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Rutger Jansma wrote:
Isn't this just logical? I mean...when you reduce the forelimbs before you
increase the relative size of the skull and other changes in the structure
of the skull, you got a theropod can't do anything well.
I'm not so sure it's "logical". Certain other large theropods also show a
reduction in relative forelimb length (e.g., carnotaurines and to a lesser
extent torvosaurids), as well as certain small theropods (e.g.,
compsognathids, alvarezsaurids, caudipterygids, _Shanyangosaurus_?). In
these cases the reduction in forelimb length may not be correlated with a
relative increase in size of the skull. In tyrannosaurids there is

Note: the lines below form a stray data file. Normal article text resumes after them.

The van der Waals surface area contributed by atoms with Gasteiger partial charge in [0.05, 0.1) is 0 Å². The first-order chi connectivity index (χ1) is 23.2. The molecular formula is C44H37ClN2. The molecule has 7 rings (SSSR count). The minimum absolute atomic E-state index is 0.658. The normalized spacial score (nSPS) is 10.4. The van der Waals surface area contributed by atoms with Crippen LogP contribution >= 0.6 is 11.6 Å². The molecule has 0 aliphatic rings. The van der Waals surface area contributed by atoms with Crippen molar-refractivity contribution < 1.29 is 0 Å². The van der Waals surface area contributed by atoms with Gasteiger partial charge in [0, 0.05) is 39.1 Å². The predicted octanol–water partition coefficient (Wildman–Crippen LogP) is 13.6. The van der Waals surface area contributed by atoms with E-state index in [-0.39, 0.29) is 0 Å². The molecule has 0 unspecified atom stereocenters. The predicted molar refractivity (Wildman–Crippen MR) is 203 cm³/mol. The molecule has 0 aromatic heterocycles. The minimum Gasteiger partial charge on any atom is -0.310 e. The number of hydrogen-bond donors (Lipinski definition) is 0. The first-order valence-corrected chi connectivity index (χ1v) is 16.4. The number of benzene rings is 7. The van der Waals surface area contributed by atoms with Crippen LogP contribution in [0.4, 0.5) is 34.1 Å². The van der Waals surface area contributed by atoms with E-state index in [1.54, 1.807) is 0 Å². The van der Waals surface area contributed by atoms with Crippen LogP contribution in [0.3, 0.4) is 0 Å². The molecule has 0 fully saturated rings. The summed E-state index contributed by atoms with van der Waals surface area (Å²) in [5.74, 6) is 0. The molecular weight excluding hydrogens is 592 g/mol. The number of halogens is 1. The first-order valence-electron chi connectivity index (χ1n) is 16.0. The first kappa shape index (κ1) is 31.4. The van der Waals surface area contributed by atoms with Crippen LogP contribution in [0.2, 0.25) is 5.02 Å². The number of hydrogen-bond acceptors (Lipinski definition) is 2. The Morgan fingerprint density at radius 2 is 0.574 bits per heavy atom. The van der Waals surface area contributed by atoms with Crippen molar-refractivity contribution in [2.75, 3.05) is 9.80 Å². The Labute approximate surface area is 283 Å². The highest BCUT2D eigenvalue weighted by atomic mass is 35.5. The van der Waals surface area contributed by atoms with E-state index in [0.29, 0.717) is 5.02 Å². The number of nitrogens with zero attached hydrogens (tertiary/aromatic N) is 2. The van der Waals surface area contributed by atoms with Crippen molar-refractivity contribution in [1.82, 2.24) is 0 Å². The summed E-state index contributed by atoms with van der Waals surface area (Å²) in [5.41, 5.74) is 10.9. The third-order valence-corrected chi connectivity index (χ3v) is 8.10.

biomechanical evidence that the skull took on a greater role in seizing prey
at the expense of the forelimbs, which were reduced toward a more limited
(but perhaps necessary) function. This evolutionary trajectory is backed up
by the morphologies of _Dilong_ and _Eotyrannus_. For other small-armed
theropods, the adaptive rationale behind reduction of the forelimbs needs
more biomechanical studies, and corroboration from the fossil record.
_Dilong_ also shows that tyrannosaurids had a tridactyl manus *before* the
forelimbs were truncated.
- Re: Dilong
- From: fam jansma <email@example.com>